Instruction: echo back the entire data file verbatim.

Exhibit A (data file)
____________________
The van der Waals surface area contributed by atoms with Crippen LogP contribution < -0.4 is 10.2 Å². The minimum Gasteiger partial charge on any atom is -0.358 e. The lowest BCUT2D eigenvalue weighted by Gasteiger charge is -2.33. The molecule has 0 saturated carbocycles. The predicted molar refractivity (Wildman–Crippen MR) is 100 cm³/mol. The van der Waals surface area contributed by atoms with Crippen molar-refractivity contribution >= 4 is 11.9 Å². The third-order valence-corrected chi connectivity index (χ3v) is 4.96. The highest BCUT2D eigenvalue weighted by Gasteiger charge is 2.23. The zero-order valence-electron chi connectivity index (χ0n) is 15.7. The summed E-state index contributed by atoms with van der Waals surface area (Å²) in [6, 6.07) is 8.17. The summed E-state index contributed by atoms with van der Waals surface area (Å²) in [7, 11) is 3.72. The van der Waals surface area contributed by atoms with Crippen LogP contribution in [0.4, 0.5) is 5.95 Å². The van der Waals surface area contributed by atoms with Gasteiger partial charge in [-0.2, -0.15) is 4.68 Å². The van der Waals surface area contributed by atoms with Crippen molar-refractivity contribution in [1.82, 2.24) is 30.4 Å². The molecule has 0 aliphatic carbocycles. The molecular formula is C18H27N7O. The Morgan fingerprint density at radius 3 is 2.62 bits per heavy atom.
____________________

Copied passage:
The van der Waals surface area contributed by atoms with Crippen LogP contribution < -0.4 is 10.2 Å². The minimum Gasteiger partial charge on any atom is -0.358 e. The lowest BCUT2D eigenvalue weighted by Gasteiger charge is -2.33. The molecule has 0 saturated carbocycles. The predicted molar refractivity (Wildman–Crippen MR) is 100 cm³/mol. The van der Waals surface area contributed by atoms with Crippen molar-refractivity contribution >= 4 is 11.9 Å². The third-order valence-corrected chi connectivity index (χ3v) is 4.96. The highest BCUT2D eigenvalue weighted by Gasteiger charge is 2.23. The zero-order valence-electron chi connectivity index (χ0n) is 15.7. The summed E-state index contributed by atoms with van der Waals surface area (Å²) in [6, 6.07) is 8.17. The summed E-state index contributed by atoms with van der Waals surface area (Å²) in [7, 11) is 3.72. The van der Waals surface area contributed by atoms with Crippen LogP contribution in [0.4, 0.5) is 5.95 Å². The van der Waals surface area contributed by atoms with Gasteiger partial charge in [-0.2, -0.15) is 4.68 Å². The van der Waals surface area contributed by atoms with Crippen molar-refractivity contribution in [1.82, 2.24) is 30.4 Å². The molecule has 0 aliphatic carbocycles. The molecular formula is C18H27N7O. The Morgan fingerprint density at radius 3 is 2.62 bits per heavy atom.